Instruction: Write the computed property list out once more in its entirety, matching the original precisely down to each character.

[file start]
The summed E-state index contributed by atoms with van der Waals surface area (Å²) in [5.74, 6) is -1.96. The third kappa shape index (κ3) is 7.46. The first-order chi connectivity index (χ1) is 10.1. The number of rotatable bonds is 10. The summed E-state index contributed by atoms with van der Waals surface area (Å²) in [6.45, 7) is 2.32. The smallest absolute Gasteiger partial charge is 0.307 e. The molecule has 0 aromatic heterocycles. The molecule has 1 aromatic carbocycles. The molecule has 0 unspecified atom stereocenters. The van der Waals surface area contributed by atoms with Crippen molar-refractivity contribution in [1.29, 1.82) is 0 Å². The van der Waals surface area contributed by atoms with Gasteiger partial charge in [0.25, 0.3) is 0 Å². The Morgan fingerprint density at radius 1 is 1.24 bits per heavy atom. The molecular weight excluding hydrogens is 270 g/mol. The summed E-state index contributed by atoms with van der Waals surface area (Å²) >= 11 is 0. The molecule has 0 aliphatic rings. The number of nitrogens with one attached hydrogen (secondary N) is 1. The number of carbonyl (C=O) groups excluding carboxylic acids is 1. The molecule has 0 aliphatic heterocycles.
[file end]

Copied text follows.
The summed E-state index contributed by atoms with van der Waals surface area (Å²) in [5.74, 6) is -1.96. The third kappa shape index (κ3) is 7.46. The first-order chi connectivity index (χ1) is 10.1. The number of rotatable bonds is 10. The summed E-state index contributed by atoms with van der Waals surface area (Å²) in [6.45, 7) is 2.32. The smallest absolute Gasteiger partial charge is 0.307 e. The molecule has 0 aromatic heterocycles. The molecule has 1 aromatic carbocycles. The molecule has 0 unspecified atom stereocenters. The van der Waals surface area contributed by atoms with Crippen molar-refractivity contribution in [1.29, 1.82) is 0 Å². The van der Waals surface area contributed by atoms with Gasteiger partial charge in [0.25, 0.3) is 0 Å². The Morgan fingerprint density at radius 1 is 1.24 bits per heavy atom. The molecular weight excluding hydrogens is 270 g/mol. The summed E-state index contributed by atoms with van der Waals surface area (Å²) >= 11 is 0. The molecule has 0 aliphatic rings. The number of nitrogens with one attached hydrogen (secondary N) is 1. The number of carbonyl (C=O) groups excluding carboxylic acids is 1. The molecule has 0 aliphatic heterocycles.